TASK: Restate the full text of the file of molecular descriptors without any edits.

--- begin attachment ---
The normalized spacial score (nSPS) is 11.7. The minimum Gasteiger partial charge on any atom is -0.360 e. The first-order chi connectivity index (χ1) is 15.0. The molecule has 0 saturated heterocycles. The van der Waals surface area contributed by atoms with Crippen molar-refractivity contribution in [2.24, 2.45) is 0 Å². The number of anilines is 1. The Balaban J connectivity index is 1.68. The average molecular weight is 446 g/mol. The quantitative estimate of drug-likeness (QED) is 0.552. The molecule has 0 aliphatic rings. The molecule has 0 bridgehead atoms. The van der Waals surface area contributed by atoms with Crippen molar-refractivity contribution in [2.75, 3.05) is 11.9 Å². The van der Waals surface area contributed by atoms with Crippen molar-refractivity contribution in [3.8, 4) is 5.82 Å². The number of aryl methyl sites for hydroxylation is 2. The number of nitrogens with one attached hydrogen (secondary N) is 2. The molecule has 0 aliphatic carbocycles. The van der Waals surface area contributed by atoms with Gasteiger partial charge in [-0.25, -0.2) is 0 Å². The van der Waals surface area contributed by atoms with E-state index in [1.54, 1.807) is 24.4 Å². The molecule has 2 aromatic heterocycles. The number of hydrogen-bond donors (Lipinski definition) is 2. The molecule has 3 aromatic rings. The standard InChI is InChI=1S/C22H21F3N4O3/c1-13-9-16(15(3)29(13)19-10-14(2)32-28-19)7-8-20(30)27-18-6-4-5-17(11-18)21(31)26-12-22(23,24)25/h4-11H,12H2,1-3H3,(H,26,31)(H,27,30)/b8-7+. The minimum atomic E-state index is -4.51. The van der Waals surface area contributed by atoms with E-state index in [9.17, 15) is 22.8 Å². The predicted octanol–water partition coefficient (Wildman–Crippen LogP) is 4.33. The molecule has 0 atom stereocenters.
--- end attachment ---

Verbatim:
The normalized spacial score (nSPS) is 11.7. The minimum Gasteiger partial charge on any atom is -0.360 e. The first-order chi connectivity index (χ1) is 15.0. The molecule has 0 saturated heterocycles. The van der Waals surface area contributed by atoms with Crippen molar-refractivity contribution in [2.24, 2.45) is 0 Å². The number of anilines is 1. The Balaban J connectivity index is 1.68. The average molecular weight is 446 g/mol. The quantitative estimate of drug-likeness (QED) is 0.552. The molecule has 0 aliphatic rings. The molecule has 0 bridgehead atoms. The van der Waals surface area contributed by atoms with Crippen molar-refractivity contribution in [2.75, 3.05) is 11.9 Å². The van der Waals surface area contributed by atoms with Crippen molar-refractivity contribution in [3.8, 4) is 5.82 Å². The number of aryl methyl sites for hydroxylation is 2. The number of nitrogens with one attached hydrogen (secondary N) is 2. The molecule has 0 aliphatic carbocycles. The van der Waals surface area contributed by atoms with Gasteiger partial charge in [-0.25, -0.2) is 0 Å². The van der Waals surface area contributed by atoms with E-state index in [1.54, 1.807) is 24.4 Å². The molecule has 2 aromatic heterocycles. The number of hydrogen-bond donors (Lipinski definition) is 2. The molecule has 3 aromatic rings. The standard InChI is InChI=1S/C22H21F3N4O3/c1-13-9-16(15(3)29(13)19-10-14(2)32-28-19)7-8-20(30)27-18-6-4-5-17(11-18)21(31)26-12-22(23,24)25/h4-11H,12H2,1-3H3,(H,26,31)(H,27,30)/b8-7+. The minimum atomic E-state index is -4.51. The van der Waals surface area contributed by atoms with E-state index in [9.17, 15) is 22.8 Å². The predicted octanol–water partition coefficient (Wildman–Crippen LogP) is 4.33. The molecule has 0 atom stereocenters.